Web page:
“While we have not performed modeling on mergers that occurred since 2000, and thus cannot comment on any potential additional effect on wholesale gasoline prices, these mergers would further increase market concentration nationwide since there are now fewer oil companies.”

Continuing, and some would contend encouraging, the GAO’s tone, bipartisan legislation, authored by Senate Judiciary Committee Chairman Arlen Specter, R-Pa., and Sen. Herb Kohl, D-Wis., would require the Federal Trade Commission and the Justice Department to study whether future mergers need tougher scrutiny, and calls on the GAO to examine whether the divestitures demanded by antitrust agencies in past mergers adequately preserved competition.

“With the high fuel prices the American consumer is enduring, it is time for an examination of what oil and gas industry consolidations have done to prices,” says Specter.

He noted his concern that there have been 2,600 mergers in the petroleum industry since the 1990s, and that the GAO found in a 2004 report that the concentration had generally led to higher wholesale gasoline prices. ExxonMobil’s 1999 merger was the largest, and six years later, the company reported the largest corporate profit in US history.

The proposed measure drops language included in an earlier “discussion draft” of the legislation that would have toughened language in an antitrust law that dictates criteria for weighing the impact of proposed mergers on competition.

The earlier draft sought to bar M&A in the oil industry that would “appreciably diminish” competition. Current law bars transactions that “substantially” diminish competition.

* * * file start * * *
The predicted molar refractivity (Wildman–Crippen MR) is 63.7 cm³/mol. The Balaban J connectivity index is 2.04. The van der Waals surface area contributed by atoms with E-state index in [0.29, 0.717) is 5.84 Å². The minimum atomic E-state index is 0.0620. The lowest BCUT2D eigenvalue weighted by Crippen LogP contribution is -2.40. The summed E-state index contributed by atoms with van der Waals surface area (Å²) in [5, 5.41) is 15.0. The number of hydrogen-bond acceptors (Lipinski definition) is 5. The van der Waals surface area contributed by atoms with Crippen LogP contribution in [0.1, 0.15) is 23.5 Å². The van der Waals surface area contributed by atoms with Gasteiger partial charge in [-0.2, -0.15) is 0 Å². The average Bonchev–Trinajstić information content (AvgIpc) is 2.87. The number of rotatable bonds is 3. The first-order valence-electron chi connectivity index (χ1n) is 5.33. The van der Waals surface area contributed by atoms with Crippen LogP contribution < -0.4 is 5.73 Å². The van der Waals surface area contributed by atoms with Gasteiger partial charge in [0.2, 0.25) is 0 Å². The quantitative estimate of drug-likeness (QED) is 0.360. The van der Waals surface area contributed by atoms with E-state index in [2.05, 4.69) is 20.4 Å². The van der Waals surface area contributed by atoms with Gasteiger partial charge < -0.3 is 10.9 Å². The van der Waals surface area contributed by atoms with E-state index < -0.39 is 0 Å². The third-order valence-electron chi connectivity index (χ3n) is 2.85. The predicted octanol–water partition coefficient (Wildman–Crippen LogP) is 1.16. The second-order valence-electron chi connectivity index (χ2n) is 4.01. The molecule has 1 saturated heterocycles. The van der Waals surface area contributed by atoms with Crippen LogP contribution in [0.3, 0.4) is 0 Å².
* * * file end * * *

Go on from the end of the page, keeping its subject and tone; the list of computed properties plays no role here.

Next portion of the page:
The proposal would also include a long-discussed NOPEC provision -- which stands for No Oil Producing and Exporting Cartels Act -- that would allow oil-producing cartels such as OPEC to be sued in US courts for price fixing or other monopolistic practices.

The bill eliminates the “sovereign immunity” of foreign nations to prosecution under US price-fixing laws and would render inapplicable the “act of state doctrine,” which bars US courts from considering acts by foreign governments that occur on foreign soil.

Additionally, the bill prevents companies from withholding oil and gas from the market in an effort to raise prices and would create a joint federal-state task force to probe whether information-sharing by oil companies has resulted in anti-competitive pricing.

During testimony before the Senate Judiciary Committee in March, ExxonMobil’s CEO Rex W. Tillerson and other oil executives argued that high global oil prices have been the primary factor behind higher gasoline prices. Past mergers, meanwhile, have allowed the companies to take advantage of economies of scale that have allowed them to keep pace with competitors.

“We need companies that have the scale to manage a large and diverse portfolio of global projects and to compete with large foreign and government-owned companies,” Tillerson said.

Tillerson said current antitrust laws “are sufficient in terms of providing oversight of the industry’s activities -- [It would] would put at risk certain optimization steps the industry takes to ensure supplies are adequate” across the United States.

“It takes an extraordinary level of financial strength to deploy such large amounts of capital in risky environments and a cyclical industry,” John Hofmeister, president of Shell Oil Co., told the senators. “Fragmented or financially insecure players cannot afford such risk. To achieve what we have set out to do, we need your help - not new barriers.”

For more information about the 2006 Global Upstream M&A Review, call 203-847-3344, 717-877-9588 or +44 207 632 1500.